The Sunday Poem: Gaurav Rajen... India: An Invitation (1988)

The adventure that is Gaurav Rajen's life began in India where he was born. This look back to his native land tries to come to grips with what has to be one of the most complex countries on the face of the planet. Packed with emotions and vivid images, this poem both dances and broods.

A short second poem, Late Night Hells, follows.

I live in Albuquerque's NE heights. I am an engineer with a doctorate working on greenhouse gas reductions and other environmental projects, such as waste-to-energy, wastewater recycling and biofuels. I have published an e-book of poetry (not the vanity press), and several short stories in my youth in national Indian newspapers and magazines. I am currently working on my first novel.

India: An Invitation (1988)

A place of sorrows
Living, free -
Of blood-red skies
On a dirty sea.

A leprous beggar, bowl in hand -
My violent and embittered land!

Drink from the bowl, Love, it's for you -
A heady, yet, unwholesome brew.

You'll see millions moving, dream-like, slow,
Grotesque and unlikely bands,
Dumroos beating, conches blow -
Yes! Shiva is dancing on these lands.

The God of Death and Endless Dance
Makes the millions leap and prance
To the dholak's hypnotic beat
They clap their hands and stamp their feet

Yet the temple gongs, the bells that chime
Cannot drown the hideous laugh of Time
Three thousand years! the joke is cruel
The millions dance and dream of gruel.

* * *

Perhaps I should not talk of woe
But of summer nights, the fireflies' glow
Gardens, peacocks, the kiss of the rains
Temples of Love that brood on the plains

With the Earth in its orbit
The sun's outward race
The Love-sculptures drift on
Through stars and through space

"All things are on Fire," they sing as they burn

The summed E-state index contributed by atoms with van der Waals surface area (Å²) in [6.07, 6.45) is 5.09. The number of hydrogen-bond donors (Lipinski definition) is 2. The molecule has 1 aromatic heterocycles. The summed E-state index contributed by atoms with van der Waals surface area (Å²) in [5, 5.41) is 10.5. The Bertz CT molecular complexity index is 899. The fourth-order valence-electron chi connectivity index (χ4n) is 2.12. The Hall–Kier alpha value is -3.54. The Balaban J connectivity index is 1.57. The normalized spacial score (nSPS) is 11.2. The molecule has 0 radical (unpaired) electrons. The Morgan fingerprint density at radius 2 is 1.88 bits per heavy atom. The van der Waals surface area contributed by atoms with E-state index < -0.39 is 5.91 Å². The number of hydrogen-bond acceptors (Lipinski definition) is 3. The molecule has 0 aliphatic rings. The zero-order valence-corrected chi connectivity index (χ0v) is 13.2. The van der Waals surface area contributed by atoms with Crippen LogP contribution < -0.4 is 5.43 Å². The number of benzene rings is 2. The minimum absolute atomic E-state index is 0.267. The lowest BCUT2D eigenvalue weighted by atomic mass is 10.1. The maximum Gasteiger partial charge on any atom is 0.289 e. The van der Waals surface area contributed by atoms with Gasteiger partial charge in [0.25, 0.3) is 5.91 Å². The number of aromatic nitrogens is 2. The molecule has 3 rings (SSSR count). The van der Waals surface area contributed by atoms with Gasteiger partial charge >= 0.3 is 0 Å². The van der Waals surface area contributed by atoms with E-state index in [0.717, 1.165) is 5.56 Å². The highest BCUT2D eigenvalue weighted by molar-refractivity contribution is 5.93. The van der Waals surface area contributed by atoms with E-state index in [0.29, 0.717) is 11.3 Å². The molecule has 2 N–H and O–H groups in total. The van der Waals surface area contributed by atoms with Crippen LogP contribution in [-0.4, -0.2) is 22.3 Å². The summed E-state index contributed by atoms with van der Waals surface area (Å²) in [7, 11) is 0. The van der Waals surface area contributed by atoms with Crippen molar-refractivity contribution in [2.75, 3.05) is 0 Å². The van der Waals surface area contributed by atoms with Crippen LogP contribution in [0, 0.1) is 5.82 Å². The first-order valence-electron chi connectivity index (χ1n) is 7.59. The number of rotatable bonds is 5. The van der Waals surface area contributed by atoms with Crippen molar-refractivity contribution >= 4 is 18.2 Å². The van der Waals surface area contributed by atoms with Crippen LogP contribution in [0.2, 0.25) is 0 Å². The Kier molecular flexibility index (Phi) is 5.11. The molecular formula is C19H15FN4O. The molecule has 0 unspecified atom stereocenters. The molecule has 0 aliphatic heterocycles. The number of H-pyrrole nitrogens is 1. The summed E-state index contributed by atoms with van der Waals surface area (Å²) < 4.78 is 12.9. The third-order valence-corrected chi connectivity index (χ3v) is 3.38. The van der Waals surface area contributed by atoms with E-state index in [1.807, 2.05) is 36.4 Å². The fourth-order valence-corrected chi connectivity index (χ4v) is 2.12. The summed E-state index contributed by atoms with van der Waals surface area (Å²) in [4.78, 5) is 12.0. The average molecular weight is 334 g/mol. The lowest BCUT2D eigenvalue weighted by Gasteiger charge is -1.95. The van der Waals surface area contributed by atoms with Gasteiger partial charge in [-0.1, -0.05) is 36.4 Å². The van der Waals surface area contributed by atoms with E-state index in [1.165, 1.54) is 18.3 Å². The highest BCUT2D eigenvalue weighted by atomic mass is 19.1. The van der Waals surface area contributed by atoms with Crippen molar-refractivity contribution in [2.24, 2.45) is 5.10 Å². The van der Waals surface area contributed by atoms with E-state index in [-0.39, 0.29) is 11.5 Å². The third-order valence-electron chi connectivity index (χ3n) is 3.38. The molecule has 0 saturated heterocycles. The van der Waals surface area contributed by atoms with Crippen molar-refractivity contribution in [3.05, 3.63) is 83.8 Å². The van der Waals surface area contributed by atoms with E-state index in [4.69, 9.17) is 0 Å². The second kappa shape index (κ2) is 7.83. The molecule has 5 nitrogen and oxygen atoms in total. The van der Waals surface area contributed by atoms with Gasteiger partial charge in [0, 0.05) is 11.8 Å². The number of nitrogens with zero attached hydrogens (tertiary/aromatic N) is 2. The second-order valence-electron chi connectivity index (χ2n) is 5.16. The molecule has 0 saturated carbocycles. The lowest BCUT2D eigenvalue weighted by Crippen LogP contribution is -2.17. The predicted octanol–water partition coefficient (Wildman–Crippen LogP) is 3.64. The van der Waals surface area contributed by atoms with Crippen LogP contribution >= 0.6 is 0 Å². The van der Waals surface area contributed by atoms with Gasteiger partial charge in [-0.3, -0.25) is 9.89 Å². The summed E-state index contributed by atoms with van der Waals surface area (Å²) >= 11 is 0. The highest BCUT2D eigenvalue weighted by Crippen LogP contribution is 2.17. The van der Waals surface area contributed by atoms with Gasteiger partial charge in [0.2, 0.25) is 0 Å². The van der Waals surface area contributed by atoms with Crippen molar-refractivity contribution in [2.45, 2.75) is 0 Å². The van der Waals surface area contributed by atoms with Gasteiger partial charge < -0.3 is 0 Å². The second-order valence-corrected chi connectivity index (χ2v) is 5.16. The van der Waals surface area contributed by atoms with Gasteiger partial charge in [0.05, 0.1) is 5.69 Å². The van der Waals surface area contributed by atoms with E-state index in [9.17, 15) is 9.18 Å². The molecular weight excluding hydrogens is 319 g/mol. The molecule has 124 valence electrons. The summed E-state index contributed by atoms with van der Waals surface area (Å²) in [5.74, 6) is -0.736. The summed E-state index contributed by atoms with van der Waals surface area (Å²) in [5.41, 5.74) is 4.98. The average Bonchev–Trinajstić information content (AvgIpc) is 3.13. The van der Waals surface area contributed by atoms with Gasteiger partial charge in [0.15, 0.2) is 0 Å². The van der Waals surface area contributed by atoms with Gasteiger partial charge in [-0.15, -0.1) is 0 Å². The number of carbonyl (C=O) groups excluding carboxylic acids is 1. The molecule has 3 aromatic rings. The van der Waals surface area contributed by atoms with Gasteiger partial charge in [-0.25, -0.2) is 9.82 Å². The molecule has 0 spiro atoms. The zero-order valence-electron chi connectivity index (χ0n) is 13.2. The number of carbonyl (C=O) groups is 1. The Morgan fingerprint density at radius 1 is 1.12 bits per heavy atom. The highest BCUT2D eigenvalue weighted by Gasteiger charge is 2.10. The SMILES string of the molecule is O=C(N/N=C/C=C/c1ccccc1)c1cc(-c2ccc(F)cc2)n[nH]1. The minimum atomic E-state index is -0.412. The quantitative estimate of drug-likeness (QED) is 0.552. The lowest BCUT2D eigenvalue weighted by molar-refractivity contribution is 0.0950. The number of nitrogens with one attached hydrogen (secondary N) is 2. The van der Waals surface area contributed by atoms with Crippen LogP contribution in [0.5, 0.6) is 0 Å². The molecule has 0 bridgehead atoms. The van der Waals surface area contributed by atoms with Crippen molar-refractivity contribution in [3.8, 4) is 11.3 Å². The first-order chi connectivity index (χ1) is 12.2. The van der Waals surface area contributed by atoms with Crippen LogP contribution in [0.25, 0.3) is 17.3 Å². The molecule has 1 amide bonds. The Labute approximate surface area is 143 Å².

The world a bauble that glows in our fist
Karma a roulette wheel to turn
Throw in the bauble love
- Give the wheel a twist!

Late Night Hells

Oh tell me why
In late night hells
The heart must cry
And sadness wells

And softly as the rasp of a snake
Sloughing off its patterned skin
Litanies of regrets have to start
Tortures of loss begin

The tragedy of life is not
That we enact what the child forgot
But that -
It lies and cheats and speaks with guile
And that is why the beast can smile.

--Guarav Rajen

Poetry submissions are accepted at

Views: 132

Comment by Margaret Randall on October 25, 2009 at 7:43am
This is a great addition to the Sunday poems. Albuquerque has so many communities of people from other countries, all of whom help make our city what it is. The mix of cultures is so rich. I would love to see more poems by Albuquerqueans from Latin America, the Middle East, Africa, Asia, Australia and New Zeland, Europe... Reading images from other cultures pushes us to seek those images born in New Mexico, and to think about the ways in which certain words, pictures, sounds relate to the places where they are found. Thanks for these two poems.
Comment by cc on November 19, 2009 at 12:27pm
Thank you Guarav for sharing this view into your country, India, from your first poem here. For a long time your country of birth has fascinated and attracted me, and it is again fascinating to hear it interpreted from one of its native sons. Your use of rhyme & rhythm is playful, enjoyable.


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